Enriching one’s life through projects
August 3, 2018
It's the perfect combination; Jena, Martha, Karen, Jack, Orllyene and me. Jena and Martha haven't met yet, but both have a deep affection for animals, and Karen and Jack are always fun. It should be a rollicking good evening.
Mid-afternoon, the telephone rings. "Ron, I won't be able to make it tonight. My 11 puppies take forever to feed," Martha says apologetically. I crumble.
Orllyene has created a remarkable table setting; pink crystal serving bowls, lavender glasses purchased in Tlaquepaque, Mexico and gold and white china.
Jena, Karen and Jack arrive simultaneously. Jena hands me strawberries which I later crush and serve over vanilla ice cream topped with chocolate sauce. Karen's home-grown lettuce is so delectable, it's criminal to eat it. We're having chicken parmesan, yams with fresh orange flavoring, string beans, and Orllyene's bean and beet salad.
When dinner concludes, I press Jena for details of the enrichment work she is doing in the Congo. "They have nothing, so I bring huge bins of medicines, equipment and toys." I assume the toys are for the Rangers children. Not so, and she explains, "I can either buy an expensive gorilla toy which they will eventually smash or I can make one from bamboo. This time I bring a red and a blue sheet."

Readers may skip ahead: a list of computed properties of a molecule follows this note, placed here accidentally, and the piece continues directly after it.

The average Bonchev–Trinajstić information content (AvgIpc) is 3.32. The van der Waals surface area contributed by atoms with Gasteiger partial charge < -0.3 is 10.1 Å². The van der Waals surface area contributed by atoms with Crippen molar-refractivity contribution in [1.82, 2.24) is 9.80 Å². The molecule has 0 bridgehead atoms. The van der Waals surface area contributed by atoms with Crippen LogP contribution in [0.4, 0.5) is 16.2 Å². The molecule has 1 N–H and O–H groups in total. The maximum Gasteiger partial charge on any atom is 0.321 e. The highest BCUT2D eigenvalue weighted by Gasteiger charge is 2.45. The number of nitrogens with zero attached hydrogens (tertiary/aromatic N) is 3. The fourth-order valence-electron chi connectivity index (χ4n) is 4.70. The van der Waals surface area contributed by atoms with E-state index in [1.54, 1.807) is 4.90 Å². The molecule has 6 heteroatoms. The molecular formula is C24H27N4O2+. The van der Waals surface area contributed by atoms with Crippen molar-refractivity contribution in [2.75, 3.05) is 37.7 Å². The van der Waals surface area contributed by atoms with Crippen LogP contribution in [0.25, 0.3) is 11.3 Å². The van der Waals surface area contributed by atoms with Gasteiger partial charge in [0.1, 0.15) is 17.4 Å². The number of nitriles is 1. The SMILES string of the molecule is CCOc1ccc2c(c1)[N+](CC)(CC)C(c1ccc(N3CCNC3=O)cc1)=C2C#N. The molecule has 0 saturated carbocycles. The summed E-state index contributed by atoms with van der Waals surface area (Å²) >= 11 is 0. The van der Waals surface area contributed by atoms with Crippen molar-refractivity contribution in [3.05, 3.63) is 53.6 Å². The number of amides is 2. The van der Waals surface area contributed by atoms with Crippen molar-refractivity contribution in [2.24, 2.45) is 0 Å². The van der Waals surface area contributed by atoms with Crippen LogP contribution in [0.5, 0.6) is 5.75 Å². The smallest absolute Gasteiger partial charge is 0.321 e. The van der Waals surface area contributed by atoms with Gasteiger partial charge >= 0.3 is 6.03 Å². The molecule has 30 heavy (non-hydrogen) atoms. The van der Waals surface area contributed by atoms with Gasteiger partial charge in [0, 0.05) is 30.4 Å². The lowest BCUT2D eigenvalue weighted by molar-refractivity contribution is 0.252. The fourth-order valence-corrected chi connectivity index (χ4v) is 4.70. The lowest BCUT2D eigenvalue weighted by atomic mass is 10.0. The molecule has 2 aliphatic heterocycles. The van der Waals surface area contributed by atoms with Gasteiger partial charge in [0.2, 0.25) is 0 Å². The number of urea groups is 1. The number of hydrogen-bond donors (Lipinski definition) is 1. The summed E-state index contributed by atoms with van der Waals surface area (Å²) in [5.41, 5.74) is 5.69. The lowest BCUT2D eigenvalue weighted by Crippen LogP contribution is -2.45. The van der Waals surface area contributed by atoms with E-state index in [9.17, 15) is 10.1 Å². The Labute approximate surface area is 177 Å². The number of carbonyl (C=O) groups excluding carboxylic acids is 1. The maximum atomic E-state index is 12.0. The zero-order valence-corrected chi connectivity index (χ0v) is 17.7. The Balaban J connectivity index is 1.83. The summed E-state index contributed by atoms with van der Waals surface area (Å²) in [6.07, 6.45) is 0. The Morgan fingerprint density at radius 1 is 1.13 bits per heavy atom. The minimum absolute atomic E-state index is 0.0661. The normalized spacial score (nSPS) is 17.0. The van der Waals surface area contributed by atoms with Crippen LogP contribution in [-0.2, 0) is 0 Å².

We gather around her phone and see a gorilla with a red sheet nestled in a mish-mash of brilliant green bamboo. "See, she is exploring all different possibilities of the sheet. See how she wraps it around her shoulders, and over her head, and then crumples it? And look over here, see this young gorilla, looking so nonchalant, planning to sneak over and get it, without her seeing him? The rangers were amazed at the gorilla's curiosity and intelligence," she says.
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I prod her to relate another incident involving enrichment, at the San Diego Zoo. "We rigged up a half mile long corridor, with me at one end and a cheetah at the other end. A fabricated feather bait object was made and attached to a long line. When the cheetah is released I start reeling in the bait object fast as I can, keeping the object just far enough in front of the cheetah. The cheetah is coming straight at me and when he arrives, he grabs his trophy, and gives it a good shaking and then lays down and starts chirping. That was the happiest cheetah in the whole San Diego Zoo," Jena says.
I find it tremendously inspiring to find people who have an abundance of creative talent and spend it on enrichment projects, don't you?
Ron Walker can be reached at email@example.com